April 29, 2015
April 29, 2015
We think Picasso might have said this because he thought that people are exposed to lots of information in their everyday lives. He proposed that no idea is unique, but we just borrow ideas from those around us. Picasso isn’t the only one either, the late Steve Jobs firmly believed that the best products of our time aren’t completely new innovations, but just great ideas copied and packaged into a new, accessible format.
Take for example Xerox, who developed the first graphical user interface. Bill Gatesand Steve Jobs ended up fighting over this idea. Bill claimed that “It’s like we both have this rich neighbor called Xerox, and you (Steve) went to steal his TV only to find that I had already stolen it”. Today, we know these ideas simply as Windows and Mac OS.
The balance of outright stealing ideas and developing on them is up for debate though, especially in the age of digital design. In the world of web design; “Hamburger” menu icons, graphical symbols and one page websites are just some examples of how popular digital products are being designed today. Let’s take a look at a Facebook’s user homepage:
It should, Twitter’s is nearly identical.
As is LinkedIn’s.
As a user experience designer, I have to balance creativity with properly understanding the user’s needs. Part of this process is to understand when best practice design should be used, and where I have a little more room for creativity. Best practice design includes how to:
1. Understand page hierarchy
It’s simple: Keep the important titles in larger sizes, trickle down to smaller sizes for things like body text. Use white space to allow information to breathe, and remember that in the vast majority of world; we read top to bottom, left to right.
2. Design with mobile in mind
Mobile users accounted for 40% of page views in 2014. If your site isn’t usable on a mobile device, you’re missing out on a lot of viewers. Make sure that the page scales to a readable format, words are correctly sized, and buttons are large enough to click on.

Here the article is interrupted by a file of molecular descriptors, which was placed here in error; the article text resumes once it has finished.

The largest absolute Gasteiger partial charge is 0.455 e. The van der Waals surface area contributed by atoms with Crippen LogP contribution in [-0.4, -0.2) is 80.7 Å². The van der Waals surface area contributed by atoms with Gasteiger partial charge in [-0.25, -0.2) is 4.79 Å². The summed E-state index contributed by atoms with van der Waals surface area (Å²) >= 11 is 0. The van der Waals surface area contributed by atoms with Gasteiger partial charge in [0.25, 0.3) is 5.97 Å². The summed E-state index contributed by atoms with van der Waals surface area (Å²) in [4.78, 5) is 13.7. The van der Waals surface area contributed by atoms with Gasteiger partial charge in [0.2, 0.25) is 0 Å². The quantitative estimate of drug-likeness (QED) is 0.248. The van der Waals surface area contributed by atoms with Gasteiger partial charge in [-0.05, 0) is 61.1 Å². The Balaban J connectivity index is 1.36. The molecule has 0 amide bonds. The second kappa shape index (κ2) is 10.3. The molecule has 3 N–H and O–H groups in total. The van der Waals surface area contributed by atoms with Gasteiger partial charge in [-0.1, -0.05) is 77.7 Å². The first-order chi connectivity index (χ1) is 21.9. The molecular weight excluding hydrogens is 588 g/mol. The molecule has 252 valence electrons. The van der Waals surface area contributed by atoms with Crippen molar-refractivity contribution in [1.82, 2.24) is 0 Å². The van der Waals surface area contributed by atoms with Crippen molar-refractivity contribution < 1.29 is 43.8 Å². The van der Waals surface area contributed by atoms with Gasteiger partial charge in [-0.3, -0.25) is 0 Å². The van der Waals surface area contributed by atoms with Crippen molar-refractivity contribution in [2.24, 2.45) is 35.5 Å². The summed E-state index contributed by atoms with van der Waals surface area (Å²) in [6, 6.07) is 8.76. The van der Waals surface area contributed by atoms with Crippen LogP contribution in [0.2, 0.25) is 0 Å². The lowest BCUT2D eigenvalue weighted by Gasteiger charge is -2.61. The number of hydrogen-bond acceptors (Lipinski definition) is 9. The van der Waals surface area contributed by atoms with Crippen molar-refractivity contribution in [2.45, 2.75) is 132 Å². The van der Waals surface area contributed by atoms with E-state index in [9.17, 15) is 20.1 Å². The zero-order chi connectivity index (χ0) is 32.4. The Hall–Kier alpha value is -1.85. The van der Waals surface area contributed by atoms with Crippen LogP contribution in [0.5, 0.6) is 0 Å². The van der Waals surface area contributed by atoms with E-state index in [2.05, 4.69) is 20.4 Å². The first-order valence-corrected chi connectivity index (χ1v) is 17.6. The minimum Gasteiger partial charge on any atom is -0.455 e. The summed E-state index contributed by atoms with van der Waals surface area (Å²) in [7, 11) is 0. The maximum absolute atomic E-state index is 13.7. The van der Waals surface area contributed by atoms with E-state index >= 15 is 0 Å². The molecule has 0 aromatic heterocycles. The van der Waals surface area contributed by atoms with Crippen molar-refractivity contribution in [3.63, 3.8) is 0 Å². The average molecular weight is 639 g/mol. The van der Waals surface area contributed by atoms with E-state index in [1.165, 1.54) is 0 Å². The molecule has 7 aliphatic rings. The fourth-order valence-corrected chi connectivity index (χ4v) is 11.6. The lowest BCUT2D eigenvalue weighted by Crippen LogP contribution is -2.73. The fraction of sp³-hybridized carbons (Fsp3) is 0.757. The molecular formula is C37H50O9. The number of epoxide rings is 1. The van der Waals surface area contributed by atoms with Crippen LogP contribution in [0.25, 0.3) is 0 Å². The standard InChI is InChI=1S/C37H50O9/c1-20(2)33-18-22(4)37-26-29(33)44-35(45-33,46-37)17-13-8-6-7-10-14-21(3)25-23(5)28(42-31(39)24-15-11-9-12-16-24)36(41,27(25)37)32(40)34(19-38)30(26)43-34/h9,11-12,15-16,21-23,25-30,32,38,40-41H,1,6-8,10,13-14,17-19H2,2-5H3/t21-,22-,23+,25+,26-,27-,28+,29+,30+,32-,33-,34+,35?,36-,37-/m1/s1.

3. “Chunk” Information
People remember more information if it’s broken down into smaller pieces. Remember not to overload users with paragraphs of instructions and text.
4. Stay consistent
Using different sizes, fonts, colours and layouts just confuses your users. Use templates and make sure things remain consistent across the whole experience, or your users will forget they’re still using the same product.
5. And most importantly: Remain as simple as possible, but not any simpler
Remove irrelevant things and keep the focus on the content, but make sure you’re not alienating your users by hiding everything to keep the interface clean. It will confuse and annoy people.
Follow these principles, and you’re ensuring that you’re stealing from the best ANDstaying creative. When you’re next designing something, just remember that it’s OK to keep using the classic hamburger icon for menus.
Just don’t steal any TVs.
James Taylor UX / UI Product Designer and Product Manager in Sydney